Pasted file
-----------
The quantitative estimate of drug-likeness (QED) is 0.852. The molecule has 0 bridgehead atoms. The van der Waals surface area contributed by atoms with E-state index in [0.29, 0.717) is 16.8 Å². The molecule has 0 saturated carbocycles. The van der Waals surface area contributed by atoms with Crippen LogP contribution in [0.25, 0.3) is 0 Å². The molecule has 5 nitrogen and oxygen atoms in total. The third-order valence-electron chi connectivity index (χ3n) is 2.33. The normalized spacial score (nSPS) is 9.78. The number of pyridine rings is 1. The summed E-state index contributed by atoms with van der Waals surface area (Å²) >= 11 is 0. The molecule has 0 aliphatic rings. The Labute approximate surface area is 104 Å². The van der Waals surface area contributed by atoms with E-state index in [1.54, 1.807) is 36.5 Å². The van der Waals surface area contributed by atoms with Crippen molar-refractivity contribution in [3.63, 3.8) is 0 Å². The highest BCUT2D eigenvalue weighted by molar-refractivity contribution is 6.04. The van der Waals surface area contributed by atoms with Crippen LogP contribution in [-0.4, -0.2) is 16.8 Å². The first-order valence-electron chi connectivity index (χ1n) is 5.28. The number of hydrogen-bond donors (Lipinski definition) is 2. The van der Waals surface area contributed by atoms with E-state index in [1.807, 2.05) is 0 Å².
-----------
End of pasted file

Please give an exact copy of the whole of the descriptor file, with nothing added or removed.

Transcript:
The quantitative estimate of drug-likeness (QED) is 0.852. The molecule has 0 bridgehead atoms. The van der Waals surface area contributed by atoms with E-state index in [0.29, 0.717) is 16.8 Å². The molecule has 0 saturated carbocycles. The van der Waals surface area contributed by atoms with Crippen LogP contribution in [0.25, 0.3) is 0 Å². The molecule has 5 nitrogen and oxygen atoms in total. The third-order valence-electron chi connectivity index (χ3n) is 2.33. The normalized spacial score (nSPS) is 9.78. The number of pyridine rings is 1. The summed E-state index contributed by atoms with van der Waals surface area (Å²) >= 11 is 0. The molecule has 0 aliphatic rings. The Labute approximate surface area is 104 Å². The van der Waals surface area contributed by atoms with E-state index in [1.54, 1.807) is 36.5 Å². The van der Waals surface area contributed by atoms with Crippen molar-refractivity contribution in [3.63, 3.8) is 0 Å². The highest BCUT2D eigenvalue weighted by molar-refractivity contribution is 6.04. The van der Waals surface area contributed by atoms with Crippen LogP contribution in [-0.4, -0.2) is 16.8 Å². The first-order valence-electron chi connectivity index (χ1n) is 5.28. The number of hydrogen-bond donors (Lipinski definition) is 2. The van der Waals surface area contributed by atoms with E-state index in [1.807, 2.05) is 0 Å².